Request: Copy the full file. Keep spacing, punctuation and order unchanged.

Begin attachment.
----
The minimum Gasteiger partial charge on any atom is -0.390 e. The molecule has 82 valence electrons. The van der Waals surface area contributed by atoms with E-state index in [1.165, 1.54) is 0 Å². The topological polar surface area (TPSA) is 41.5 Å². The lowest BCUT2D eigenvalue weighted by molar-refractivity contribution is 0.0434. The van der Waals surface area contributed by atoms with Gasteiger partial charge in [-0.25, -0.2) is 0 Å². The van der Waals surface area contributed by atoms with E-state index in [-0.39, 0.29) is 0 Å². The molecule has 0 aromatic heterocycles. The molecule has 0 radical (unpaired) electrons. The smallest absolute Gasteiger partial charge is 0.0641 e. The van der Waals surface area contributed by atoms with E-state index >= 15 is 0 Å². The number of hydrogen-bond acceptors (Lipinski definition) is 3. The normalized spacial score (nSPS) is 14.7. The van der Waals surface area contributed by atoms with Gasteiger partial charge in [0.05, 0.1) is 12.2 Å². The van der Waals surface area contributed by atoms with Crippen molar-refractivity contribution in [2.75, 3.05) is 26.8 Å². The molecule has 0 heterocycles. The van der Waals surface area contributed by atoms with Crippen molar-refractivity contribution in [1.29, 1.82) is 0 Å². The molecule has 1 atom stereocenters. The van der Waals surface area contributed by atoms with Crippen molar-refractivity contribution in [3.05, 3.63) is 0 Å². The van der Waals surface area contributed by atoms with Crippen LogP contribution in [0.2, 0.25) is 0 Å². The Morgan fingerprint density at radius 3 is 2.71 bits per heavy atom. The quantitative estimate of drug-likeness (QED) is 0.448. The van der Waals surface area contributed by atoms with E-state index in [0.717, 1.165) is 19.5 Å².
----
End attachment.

The minimum Gasteiger partial charge on any atom is -0.390 e. The molecule has 82 valence electrons. The van der Waals surface area contributed by atoms with E-state index in [1.165, 1.54) is 0 Å². The topological polar surface area (TPSA) is 41.5 Å². The lowest BCUT2D eigenvalue weighted by molar-refractivity contribution is 0.0434. The van der Waals surface area contributed by atoms with Gasteiger partial charge in [-0.25, -0.2) is 0 Å². The van der Waals surface area contributed by atoms with E-state index in [-0.39, 0.29) is 0 Å². The molecule has 0 aromatic heterocycles. The molecule has 0 radical (unpaired) electrons. The smallest absolute Gasteiger partial charge is 0.0641 e. The van der Waals surface area contributed by atoms with E-state index >= 15 is 0 Å². The number of hydrogen-bond acceptors (Lipinski definition) is 3. The normalized spacial score (nSPS) is 14.7. The van der Waals surface area contributed by atoms with Gasteiger partial charge in [0.05, 0.1) is 12.2 Å². The van der Waals surface area contributed by atoms with Crippen molar-refractivity contribution in [2.75, 3.05) is 26.8 Å². The molecule has 0 heterocycles. The van der Waals surface area contributed by atoms with Crippen molar-refractivity contribution in [1.29, 1.82) is 0 Å². The molecule has 1 atom stereocenters. The van der Waals surface area contributed by atoms with Crippen molar-refractivity contribution in [3.05, 3.63) is 0 Å². The van der Waals surface area contributed by atoms with Crippen LogP contribution in [0.2, 0.25) is 0 Å². The Morgan fingerprint density at radius 3 is 2.71 bits per heavy atom. The quantitative estimate of drug-likeness (QED) is 0.448. The van der Waals surface area contributed by atoms with E-state index in [0.717, 1.165) is 19.5 Å².